Pointe shoes by Gaelle Marcel on Unsplash: The Ballerinas by Rachel Kapelke-Dale (The Modest Reader)

Book Review: The Ballerinas

In another life, I was a dancer. I’m not sure I’ve mentioned that before, but I was all in—especially in high school. I had class five days a week and I was an assistant teacher another day, so I only had Sundays off from dancing (mostly to catch up on homework). And even though I was not anywhere near professional level, I do understand a little bit about how all-consuming dance can be…especially if you’re a ballerina in a company. You only socialize with other dancers, who are both your friends and your biggest competition, and despite the mental and physical toll it takes on your body—and it’s actually horrible—you love it and couldn’t imagine your life without it. That’s why when I read the synopsis to The Ballerinas by Rachel Kapelke-Dale, I knew I would get sucked into the world—because I would understand it more than most people.

Fourteen years ago, Delphine abandoned her prestigious soloist spot at the Paris Opera Ballet for a new life in St. Petersburg—taking with her a secret that could upend the lives of her best friends, fellow dancers Lindsay and Margaux. Now 36 years old, Delphine has returned to her former home and to the legendary Palais Garnier Opera House, to choreograph the ballet that will kickstart the next phase of her career—and, she hopes, finally make things right with her former friends. But Delphine quickly discovers that things have changed while she’s been away…and some secrets can’t stay buried forever.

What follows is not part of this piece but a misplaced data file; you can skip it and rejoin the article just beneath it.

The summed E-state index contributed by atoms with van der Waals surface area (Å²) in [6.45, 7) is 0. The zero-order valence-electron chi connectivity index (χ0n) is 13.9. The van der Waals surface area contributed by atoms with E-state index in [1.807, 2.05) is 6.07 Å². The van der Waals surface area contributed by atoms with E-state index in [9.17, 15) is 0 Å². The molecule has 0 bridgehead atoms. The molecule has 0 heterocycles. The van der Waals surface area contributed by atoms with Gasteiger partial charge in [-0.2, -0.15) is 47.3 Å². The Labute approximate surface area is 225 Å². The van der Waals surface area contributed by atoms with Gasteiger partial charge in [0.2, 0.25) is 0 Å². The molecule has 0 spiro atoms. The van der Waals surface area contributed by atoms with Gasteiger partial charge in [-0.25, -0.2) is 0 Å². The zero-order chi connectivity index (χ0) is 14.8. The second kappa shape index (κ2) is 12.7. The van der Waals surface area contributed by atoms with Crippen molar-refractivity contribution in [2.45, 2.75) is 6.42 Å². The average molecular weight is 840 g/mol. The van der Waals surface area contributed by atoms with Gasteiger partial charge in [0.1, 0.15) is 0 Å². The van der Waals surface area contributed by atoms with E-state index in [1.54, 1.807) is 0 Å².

Moving between the trio’s adolescent years and the present day, The Ballerinas explores the complexities of female friendship, the dark drive towards physical perfection in the name of artistic expression, the double-edged sword of ambition and passion, and the sublimated rage that so many women hold inside—all culminating in a twist you won’t see coming, with magnetic characters you won’t soon forget.

My musings
This book is a very slow burn and it’s quite long, so be in it for the long haul. I was reading it on my e-reader and kept asking how I was only that far along in the story—not in a bad way, necessarily, just in a curious way. It goes back and forth from the past to the present, and you’re trying to figure out a transgression from the past while seeing where the future lies for these dancers, which I was totally on board for. There is a little bit of dance jargon and delving into the world of choreography, which I’m not sure would float everyone’s boat, but which I devoured, almost wanting more. I understood the characters’ motivation for every move, which I can’t say that I’ve read in a long time, and even though the lot of them were not great people, you wanted everything to turn out okay.

I will admit that I was a little underwhelmed by the two events that were meant to be the major plot points (one in the past and one in the present)—for some reason I was expecting them to be a little more extreme or surprising, but for some reason that didn’t mean I didn’t still enjoy what I was going on, which I will attest to Kapelke-Dale’s amazing world-building and character development. All in all, it was a great read that I thoroughly enjoyed…though it didn’t make me miss my dancing days.

People who liked Black Swan with Natalie Portman will definitely find this enjoyable and I highly recommend it to anyone who ever had dance be an important part of their life—they’ll find it familiar and exciting.


The Ballerinas (Book Cover) by Rachel Kapelke-Dale: The Modest Reader

“We are all stuck in our own stories. And it is so easy to see someone through only one lens: the role they play in yours.” —Rachel Kapelke-DaleThe Ballerinas

Thank you to NetGalley and St. Martin’s Press for the advanced copy, and to Gaelle Marcel on Unsplash for the featured photo.

Leave a Reply

Fill in your details below or click an icon to log in:

WordPress.com Logo

You are commenting using your WordPress.com account. Log Out /  Change )

Twitter picture

You are commenting using your Twitter account. Log Out /  Change )

Facebook photo

You are commenting using your Facebook account. Log Out /  Change )

Connecting to %s